Shamanism is one of a number of techniques for dealing with life," says Butler. It's a different and unusual experience and a great way to learn

Old Practice Values Ancestral Memories & Wisdom

03.04.2005   Post and Courier article


 
Barbara Butler is an unlikely candidate for shamanism. Yet, the former lawyer and businesswoman will be among those participating in contemporary shamanism workshops in Charleston this weekend.

Shamanism involves ancient practices that allow a person to experience a different state of consciousness than they normally would. Throughout the ages, people in ancient cultures around the world have used shamanic techniques for spiritual exploration.  "Practicing shamanism puts a person in touch with information that is in his psyche, but usually does not come to the surface," says Butler. When she practices shamanic techniques, including certain types of dance, she learns more about herself through the mental images she gets.  "Usually, the strength is in the images," says Butler. She uses the images to help clarify questions about the direction her life is taking.

Shamanism expands the number of ways people can look at themselves and the world.  "This is what people did thousands of years ago," she says. "There is a lot of value in ancient wisdom. It (shamanism) is not going backward, but taking established, proven practices and bringing them into the contemporary world.   Shamanism is one of a number of techniques for dealing with life," says Butler. "It's a different and unusual experience and a great way to learn."  Butler has recommended shamanism to several friends who have tried and liked it.

New Orleans native Wilbert Alix will lead the shamanism sessions in Charleston. Shamanism is part of the cultural fabric of his hometown. Alix grew up doing ‘contemporary’ Indian trance dances. He studies the relationship between these forms of dance and how they promote spiritual well-being.  He says an increasing number of people are trying shamanism. They are using shamanism as a tool to figure out answers to some basic, yet important questions. They want to know who they are, what they are and why they are -- especially the latter. 

"The question of why a person exists relates to the spirit.  It's about his reason for existing. The answer to that question depends on what he does with his life, whether he fulfills a higher purpose.  A lot of people grow up and are not oriented towards higher purposes in life, without a spirit that allows them to see possibilities,  But all is not lost because of that," Alix says.  His workshops are designed to help people access spiritual qualities that let them soar.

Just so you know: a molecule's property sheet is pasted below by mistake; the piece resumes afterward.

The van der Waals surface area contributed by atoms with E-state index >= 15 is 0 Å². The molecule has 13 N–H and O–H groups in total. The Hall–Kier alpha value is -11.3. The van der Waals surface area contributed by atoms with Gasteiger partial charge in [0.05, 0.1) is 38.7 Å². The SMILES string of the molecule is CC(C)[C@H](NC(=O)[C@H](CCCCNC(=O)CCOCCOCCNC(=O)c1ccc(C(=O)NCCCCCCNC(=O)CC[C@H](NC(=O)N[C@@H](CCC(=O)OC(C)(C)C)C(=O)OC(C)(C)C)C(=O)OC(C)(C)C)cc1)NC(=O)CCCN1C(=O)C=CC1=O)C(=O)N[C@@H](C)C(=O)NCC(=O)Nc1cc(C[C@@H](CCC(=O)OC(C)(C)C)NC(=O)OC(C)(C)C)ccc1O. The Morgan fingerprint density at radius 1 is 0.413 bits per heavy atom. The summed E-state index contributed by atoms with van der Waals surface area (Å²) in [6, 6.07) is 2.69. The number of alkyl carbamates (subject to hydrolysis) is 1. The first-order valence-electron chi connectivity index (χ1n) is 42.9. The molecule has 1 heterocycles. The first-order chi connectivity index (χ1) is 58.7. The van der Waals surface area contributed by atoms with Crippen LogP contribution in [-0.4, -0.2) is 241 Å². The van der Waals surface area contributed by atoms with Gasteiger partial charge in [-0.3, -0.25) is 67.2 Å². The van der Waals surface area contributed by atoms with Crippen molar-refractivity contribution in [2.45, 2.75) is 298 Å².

"It is my belief that our spiritual experiences have an organic root.  In DNA studies scientists have learned that everyone on Earth has one mother.  Spiritual experiences are rooted in the genetic line that starts with that mother.  Unfortunately, Americans have become isolated from their ancestry.  It used to be that we had a clear, direct link to our ancestry.  During those times a person who was faced with a challenge in life did not feel alone.  He could recall the experiences of his ancestors to guide him on how to respond.  When you have help, it's easier to solve a problem.  Nowadays, when people approach inevitable changes in their lives, they often are spiritually unprepared to deal with them. Consequently, they experience the changes as a crises. The reason some people have so many crises in their lives is that they are disconnected from their ancestry.  Fortunately, people do have an ancestral memory that lives in their bodies," Alix says.  That's why he will lead sessions designed to help put workshop participants in touch with the spirits of their ancestry during the five-day event:

Alix says, "On Thursday evening, the weekend sessions will begin with a seminar on contemporary shamanism.  I will discuss the relationship between spirituality and science. The purpose is not to understand spirituality, but to get closer to Spirit.  There also will be sessions on trance dance, soul hunting and rites of passage.  The trance dance is an important part of the weekend.   Dance is something that is part of all types of shamanic cultures, and people need not be afraid of the word trance. Trance is really no different than meditation, the participant just exudes more energy. Through the trance dance, people can become more like spirits, transcending their limited perceptions of reality."

"The second exercise will be soul hunting, another shamanic practice. Every time there is a trauma, a person gets through it by giving up a piece of his soul.  It takes something out of them and they are left a little more empty.  That's true whether the trauma stems from a conflict with nature, a more powerful person or a parent who relates to a child in a hurtful way.  During the weekend, every person will have to examine an experience that caused him to give up a piece of his soul," says Alix.  In the process, he will lead participants on a journey to allow them to retrieve the lost pieces and put them in closer touch with their ancestry.

Alix says, "The third exercise will focus on the 12 rites of passage in life. They include passages such as birth, puberty and midlife, where those who have not given up their egos find crisis.  People who arrive at such passages without a sense of their evolutionary links can have deep uncertainties.  They may cling to an 'I'll believe it when I see it mentality.' They also wage battles with themselves and others to cover up their uncertainties about life -- unable to see the future in terms of possibilities.  I want people to believe in the possibility to grow, to change and flourish.  My work really is about transcending mediocrity."